I quickly bought a small French force, which I am currently painting (to be the subject of a future posting), and I have also ordered a Dutch force from Firelock Games’ latest ‘No Peace Beyond the Line’ Kickstarter project.

Last night was a first go at the rules, so Alix and I kept things pretty basic.  We just played a small skirmish on the shore at one end of the table, with everything else just providing a suitably luscious scenic backdrop.

Anyone familiar with me knows that I am not really a rules person, what with my really bad head for numbers, so that I never remember what dice I am supposed to be rolling. throwing. But the basics of this game seem relatively straight forward.

We were hosted by Matt Barker of Printable Scenery, who put together an amazing Caribbean scene featuring a lot of his company’s products. The buildings, bridges, a galleon, wharves, a crane, even a mangrove swamp, were all designed by Printable Scenery and run off on Matt’s 3D printer.

The only non-Printable Scenery items on the table were my own Disney ‘Black Pearl’ toy converted into a Dutch ship, and a couple of my toy longboats.

Whilst this was just a small test game, the terrain we played on was of the highest quality, and would have done any wargames show proud! Here are just a few photos to give a general impression of this beautiful first game of Blood & Plunder.

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These last three photos were taken by Alix Barclay.

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Japanese house – a blotz on the landscape?

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I guess I have to finally admit that I’m not really a wargamer, but a terrain enthusiast! The most enjoyment I get out of my hobby isn’t playing wargames, nor painting figures. It is making scenery. Not big messy projects like terrain boards, but small features to decorate the table, especially buildings.  I’m no scratch-builder, either. I prefer taking an existing kit and embellishing it.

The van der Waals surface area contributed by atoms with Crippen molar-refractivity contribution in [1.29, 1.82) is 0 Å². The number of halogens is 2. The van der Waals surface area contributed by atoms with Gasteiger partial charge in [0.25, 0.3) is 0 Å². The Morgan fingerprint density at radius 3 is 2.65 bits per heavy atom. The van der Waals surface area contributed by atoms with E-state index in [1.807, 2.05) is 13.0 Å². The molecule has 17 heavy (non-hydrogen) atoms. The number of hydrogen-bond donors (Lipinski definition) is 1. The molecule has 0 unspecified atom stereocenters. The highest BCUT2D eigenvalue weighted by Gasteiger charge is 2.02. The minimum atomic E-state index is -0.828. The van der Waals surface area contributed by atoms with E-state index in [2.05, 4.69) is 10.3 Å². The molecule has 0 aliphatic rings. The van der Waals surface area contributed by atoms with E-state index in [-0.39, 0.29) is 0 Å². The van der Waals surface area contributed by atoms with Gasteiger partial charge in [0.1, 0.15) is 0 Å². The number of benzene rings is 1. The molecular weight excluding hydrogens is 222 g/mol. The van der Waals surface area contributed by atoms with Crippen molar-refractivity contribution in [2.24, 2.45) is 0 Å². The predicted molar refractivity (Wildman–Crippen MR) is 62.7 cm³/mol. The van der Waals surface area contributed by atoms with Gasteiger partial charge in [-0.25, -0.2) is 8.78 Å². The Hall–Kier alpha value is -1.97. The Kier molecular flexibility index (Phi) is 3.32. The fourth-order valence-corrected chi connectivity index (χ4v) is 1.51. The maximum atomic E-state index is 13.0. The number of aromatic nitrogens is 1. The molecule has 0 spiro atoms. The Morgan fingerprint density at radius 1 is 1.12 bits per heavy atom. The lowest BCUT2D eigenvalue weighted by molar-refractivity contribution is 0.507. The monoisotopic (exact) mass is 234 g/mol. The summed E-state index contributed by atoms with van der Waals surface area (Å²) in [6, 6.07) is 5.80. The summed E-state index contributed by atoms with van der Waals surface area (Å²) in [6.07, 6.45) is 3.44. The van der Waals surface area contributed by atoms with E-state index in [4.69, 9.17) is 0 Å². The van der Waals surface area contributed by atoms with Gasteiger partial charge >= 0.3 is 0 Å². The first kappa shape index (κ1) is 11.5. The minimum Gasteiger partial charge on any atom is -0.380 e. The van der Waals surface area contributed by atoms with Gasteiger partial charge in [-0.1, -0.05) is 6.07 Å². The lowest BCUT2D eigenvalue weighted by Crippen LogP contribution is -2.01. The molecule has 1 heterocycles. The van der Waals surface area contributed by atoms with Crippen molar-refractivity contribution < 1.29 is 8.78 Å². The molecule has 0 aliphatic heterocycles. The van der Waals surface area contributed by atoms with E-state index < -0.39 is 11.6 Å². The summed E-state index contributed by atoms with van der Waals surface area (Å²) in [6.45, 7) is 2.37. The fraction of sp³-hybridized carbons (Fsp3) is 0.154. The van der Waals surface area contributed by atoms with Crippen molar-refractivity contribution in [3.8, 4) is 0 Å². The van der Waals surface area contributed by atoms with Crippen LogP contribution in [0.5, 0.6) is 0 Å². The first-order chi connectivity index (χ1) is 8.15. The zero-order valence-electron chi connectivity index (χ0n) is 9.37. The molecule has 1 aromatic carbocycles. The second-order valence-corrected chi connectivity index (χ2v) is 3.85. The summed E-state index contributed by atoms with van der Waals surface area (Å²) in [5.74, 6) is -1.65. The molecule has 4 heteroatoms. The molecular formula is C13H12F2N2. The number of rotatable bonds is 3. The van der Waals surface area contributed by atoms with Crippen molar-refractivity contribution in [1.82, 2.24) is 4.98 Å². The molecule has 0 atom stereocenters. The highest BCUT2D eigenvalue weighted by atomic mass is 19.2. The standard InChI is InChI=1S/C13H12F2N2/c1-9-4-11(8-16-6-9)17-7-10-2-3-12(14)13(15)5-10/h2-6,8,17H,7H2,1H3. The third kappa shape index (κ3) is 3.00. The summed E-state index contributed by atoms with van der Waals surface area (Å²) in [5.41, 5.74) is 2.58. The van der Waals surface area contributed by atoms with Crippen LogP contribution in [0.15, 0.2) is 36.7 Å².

And so it is with the project that has been entertaining me for the last few nights – building another model house to add to my burgeoning shogunate Japanese village. This MDF kit is from a British manufacturer I hadn’t tried before – Blotz (as in Buildings, Landscapes and Other ThingZ).

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Making this Japanese house kit felt quite familiar, as it uses many similar concepts to 4Ground’s kits, whose buildings form the major part of my Japanese terrain. For example, the walls from both companies are formed of a frame with inserted panels and separate inner walls.

However, unlike 4Ground, the Blotz kit isn’t pre-coloured, so it requires some painting.  I found this easier to do before breaking the pieces out of their sheets. The only parts that required some care were the interior walls, where you have to paint straight lines between the white and natural wood parts.

A particularly nice feature of this kit is that there is only one place where you can see any of the interlocking joins or tabs that so often mar otherwise attractive MDF models. And even this one visible join is on the inside, and so can’t be easily seen, especially when disguised with a little bit of paint.

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The sliding doors work (though they are a bit tight). I glued some tracing paper onto the back of the frames. This looks really good from the outside, and adequate enough for the few times you’ll ever see the inside of the house.